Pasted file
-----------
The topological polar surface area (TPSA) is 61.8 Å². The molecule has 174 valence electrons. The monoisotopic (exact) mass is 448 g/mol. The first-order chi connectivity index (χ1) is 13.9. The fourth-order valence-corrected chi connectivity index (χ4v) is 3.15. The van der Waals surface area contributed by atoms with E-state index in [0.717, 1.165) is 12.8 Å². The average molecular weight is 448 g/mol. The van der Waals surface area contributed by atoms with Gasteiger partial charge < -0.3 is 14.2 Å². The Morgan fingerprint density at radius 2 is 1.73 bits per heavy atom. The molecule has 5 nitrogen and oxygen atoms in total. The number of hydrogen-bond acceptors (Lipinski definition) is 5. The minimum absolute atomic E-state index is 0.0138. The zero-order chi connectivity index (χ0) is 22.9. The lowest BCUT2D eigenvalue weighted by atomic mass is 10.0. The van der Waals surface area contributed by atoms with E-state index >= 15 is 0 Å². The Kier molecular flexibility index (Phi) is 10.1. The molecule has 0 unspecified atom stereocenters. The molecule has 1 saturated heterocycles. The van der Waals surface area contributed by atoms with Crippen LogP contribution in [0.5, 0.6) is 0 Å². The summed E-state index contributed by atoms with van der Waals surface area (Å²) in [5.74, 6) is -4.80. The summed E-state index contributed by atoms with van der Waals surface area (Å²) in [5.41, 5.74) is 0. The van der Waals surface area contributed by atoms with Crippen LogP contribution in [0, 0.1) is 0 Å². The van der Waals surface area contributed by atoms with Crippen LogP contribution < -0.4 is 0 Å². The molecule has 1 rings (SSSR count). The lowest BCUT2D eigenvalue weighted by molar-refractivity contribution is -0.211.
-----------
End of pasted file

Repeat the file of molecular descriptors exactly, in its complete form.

The topological polar surface area (TPSA) is 61.8 Å². The molecule has 174 valence electrons. The monoisotopic (exact) mass is 448 g/mol. The first-order chi connectivity index (χ1) is 13.9. The fourth-order valence-corrected chi connectivity index (χ4v) is 3.15. The van der Waals surface area contributed by atoms with E-state index in [0.717, 1.165) is 12.8 Å². The average molecular weight is 448 g/mol. The van der Waals surface area contributed by atoms with Gasteiger partial charge < -0.3 is 14.2 Å². The Morgan fingerprint density at radius 2 is 1.73 bits per heavy atom. The molecule has 5 nitrogen and oxygen atoms in total. The number of hydrogen-bond acceptors (Lipinski definition) is 5. The minimum absolute atomic E-state index is 0.0138. The zero-order chi connectivity index (χ0) is 22.9. The lowest BCUT2D eigenvalue weighted by atomic mass is 10.0. The van der Waals surface area contributed by atoms with E-state index >= 15 is 0 Å². The Kier molecular flexibility index (Phi) is 10.1. The molecule has 0 unspecified atom stereocenters. The molecule has 1 saturated heterocycles. The van der Waals surface area contributed by atoms with Crippen LogP contribution in [0.5, 0.6) is 0 Å². The summed E-state index contributed by atoms with van der Waals surface area (Å²) in [5.74, 6) is -4.80. The summed E-state index contributed by atoms with van der Waals surface area (Å²) in [5.41, 5.74) is 0. The van der Waals surface area contributed by atoms with Crippen LogP contribution in [0, 0.1) is 0 Å². The van der Waals surface area contributed by atoms with Crippen LogP contribution < -0.4 is 0 Å². The molecule has 1 rings (SSSR count). The lowest BCUT2D eigenvalue weighted by molar-refractivity contribution is -0.211.